SARS-CoV-2 RdRp Follows Asynchronous Translocation Pathway for Viral Transcription and Replication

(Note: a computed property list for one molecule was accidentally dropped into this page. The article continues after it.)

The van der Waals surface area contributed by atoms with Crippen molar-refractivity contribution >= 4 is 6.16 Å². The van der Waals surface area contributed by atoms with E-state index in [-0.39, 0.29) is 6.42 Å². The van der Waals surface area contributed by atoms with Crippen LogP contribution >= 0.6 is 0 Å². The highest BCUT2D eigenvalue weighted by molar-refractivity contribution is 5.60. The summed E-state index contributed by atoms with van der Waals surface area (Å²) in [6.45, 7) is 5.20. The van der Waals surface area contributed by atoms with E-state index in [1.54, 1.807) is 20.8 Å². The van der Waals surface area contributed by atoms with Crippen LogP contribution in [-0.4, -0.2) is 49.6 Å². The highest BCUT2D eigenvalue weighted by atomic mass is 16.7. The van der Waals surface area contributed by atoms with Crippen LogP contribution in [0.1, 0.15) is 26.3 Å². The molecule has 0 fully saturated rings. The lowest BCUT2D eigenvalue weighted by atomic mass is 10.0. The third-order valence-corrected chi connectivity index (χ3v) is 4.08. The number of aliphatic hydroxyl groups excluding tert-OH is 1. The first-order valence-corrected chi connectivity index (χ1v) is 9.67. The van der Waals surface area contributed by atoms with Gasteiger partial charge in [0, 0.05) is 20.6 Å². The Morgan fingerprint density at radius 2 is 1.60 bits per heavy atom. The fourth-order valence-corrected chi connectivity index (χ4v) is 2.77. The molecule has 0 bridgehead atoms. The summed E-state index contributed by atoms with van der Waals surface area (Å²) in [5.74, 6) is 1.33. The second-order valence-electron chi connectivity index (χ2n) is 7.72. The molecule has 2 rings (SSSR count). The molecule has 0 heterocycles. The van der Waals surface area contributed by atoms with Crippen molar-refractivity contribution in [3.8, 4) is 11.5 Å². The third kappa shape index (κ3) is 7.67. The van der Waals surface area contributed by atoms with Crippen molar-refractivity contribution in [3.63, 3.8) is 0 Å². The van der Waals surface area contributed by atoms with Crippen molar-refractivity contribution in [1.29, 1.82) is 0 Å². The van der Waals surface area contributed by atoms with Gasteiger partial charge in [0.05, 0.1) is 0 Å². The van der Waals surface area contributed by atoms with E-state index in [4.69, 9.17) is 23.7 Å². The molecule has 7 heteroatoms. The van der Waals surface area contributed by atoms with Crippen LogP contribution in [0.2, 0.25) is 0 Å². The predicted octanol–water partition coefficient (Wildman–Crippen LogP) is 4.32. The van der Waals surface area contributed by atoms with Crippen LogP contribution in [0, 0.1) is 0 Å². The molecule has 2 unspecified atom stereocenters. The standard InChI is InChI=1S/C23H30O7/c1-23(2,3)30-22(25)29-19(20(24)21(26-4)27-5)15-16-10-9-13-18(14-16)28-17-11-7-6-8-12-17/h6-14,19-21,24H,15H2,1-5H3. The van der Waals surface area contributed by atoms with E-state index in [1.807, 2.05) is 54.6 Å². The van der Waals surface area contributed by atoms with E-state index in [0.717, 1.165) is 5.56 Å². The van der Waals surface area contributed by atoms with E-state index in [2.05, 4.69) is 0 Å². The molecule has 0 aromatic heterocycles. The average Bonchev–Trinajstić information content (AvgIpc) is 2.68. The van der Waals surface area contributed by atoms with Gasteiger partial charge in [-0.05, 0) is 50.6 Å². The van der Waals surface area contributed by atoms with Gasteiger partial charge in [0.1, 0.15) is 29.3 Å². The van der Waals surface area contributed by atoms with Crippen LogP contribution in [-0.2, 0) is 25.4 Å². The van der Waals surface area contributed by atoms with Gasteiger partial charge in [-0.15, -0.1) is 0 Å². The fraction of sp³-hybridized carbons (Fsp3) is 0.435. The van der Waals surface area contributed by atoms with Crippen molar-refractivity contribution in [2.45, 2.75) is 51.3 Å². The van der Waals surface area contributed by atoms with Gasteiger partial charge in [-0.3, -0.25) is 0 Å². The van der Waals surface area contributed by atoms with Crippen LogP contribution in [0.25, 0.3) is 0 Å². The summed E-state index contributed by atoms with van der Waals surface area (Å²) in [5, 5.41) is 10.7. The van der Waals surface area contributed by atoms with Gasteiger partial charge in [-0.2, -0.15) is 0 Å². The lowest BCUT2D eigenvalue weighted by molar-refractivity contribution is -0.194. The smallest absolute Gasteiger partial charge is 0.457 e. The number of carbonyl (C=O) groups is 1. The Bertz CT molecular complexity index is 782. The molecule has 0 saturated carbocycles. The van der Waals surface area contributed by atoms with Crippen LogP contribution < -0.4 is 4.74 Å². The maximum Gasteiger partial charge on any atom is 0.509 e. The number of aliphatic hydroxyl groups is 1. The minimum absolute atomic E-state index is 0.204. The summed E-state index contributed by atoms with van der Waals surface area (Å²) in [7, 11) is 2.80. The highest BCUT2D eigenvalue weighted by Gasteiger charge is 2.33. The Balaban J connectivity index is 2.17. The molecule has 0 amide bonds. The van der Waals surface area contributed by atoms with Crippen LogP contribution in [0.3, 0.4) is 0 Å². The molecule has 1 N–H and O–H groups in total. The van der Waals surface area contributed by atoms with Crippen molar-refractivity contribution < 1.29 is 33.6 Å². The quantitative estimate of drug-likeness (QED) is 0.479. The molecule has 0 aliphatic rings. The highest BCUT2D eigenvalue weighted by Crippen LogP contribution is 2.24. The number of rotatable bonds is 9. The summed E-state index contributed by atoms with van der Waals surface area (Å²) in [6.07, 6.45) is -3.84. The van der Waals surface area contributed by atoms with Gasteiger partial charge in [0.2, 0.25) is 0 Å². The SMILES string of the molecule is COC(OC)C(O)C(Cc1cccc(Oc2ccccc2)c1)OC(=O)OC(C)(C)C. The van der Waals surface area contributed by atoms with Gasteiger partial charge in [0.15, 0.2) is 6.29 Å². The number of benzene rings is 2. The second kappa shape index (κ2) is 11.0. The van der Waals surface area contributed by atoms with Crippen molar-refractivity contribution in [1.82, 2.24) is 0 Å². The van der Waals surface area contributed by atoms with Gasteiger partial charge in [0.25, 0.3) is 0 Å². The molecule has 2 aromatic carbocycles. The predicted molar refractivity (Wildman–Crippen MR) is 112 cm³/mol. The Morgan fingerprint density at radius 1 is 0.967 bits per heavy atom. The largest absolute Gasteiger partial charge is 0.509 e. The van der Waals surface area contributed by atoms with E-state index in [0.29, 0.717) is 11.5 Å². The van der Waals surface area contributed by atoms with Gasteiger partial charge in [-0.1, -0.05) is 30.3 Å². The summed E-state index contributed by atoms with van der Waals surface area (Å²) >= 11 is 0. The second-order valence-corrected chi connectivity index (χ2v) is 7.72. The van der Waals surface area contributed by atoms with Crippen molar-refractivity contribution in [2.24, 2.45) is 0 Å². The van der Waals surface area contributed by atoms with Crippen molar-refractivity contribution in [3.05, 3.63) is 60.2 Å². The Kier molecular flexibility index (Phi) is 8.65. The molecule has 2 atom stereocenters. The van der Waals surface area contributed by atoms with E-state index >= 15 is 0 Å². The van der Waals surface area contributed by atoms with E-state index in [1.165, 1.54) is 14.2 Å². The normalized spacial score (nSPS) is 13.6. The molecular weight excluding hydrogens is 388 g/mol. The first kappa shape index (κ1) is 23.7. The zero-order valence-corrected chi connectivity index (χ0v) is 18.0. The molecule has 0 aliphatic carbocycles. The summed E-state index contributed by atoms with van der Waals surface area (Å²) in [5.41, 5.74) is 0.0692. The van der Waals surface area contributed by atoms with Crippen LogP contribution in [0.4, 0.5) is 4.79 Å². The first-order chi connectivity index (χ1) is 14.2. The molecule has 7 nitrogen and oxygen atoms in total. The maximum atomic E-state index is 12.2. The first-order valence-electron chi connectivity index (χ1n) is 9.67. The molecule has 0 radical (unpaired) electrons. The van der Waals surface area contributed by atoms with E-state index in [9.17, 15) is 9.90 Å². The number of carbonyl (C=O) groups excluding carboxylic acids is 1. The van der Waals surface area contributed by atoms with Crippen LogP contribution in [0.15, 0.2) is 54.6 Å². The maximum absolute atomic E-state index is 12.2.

RNA-dependent RNA polymerase (RdRp) is the replicase machinery for SARS-CoV-2 and thereby it has become one of the most promising drug targets to combat the pandemic as well as the healthy threat posed by the novel coronavirus. Translocation is one essential step for RdRp to exert the viral replication and transcription, and it describes the dynamic process in which the double-stranded RNA moves upstream by one base pair position to empty the active site for the continuous substrate incorporation. However, the molecular mechanisms underlying the dynamic translocation of SARS-CoV-2 RdRp remain elusive. In the current study, we have elucidated the molecular insights into the translocation dynamics of SARS- CoV-2 RdRp by constructing a Markov State Model based on extensive molecular dynamics simulations. We have identified two previously uncharacterized intermediates which pinpoint an asynchronous and rate-limiting translocation of the nascent-template duplex. The movement of the 3’-terminal nucleotide in the nascent strand lags behind its upstream nucleotides due to the uneven protein environment while the translocation of template strand is delayed by the hurdle residue K500. Although the motions of the two strands are not synchronous, they share the same “ratchet” to stabilize the system in the post-translocation state, suggesting a coupled Brownian-ratchet model. Overall, our study has provided the intriguing insights into the translocation dynamics with unprecedented molecular details, which would significantly deepen our understanding about the transcriptional mechanisms of SARS-CoV-2.


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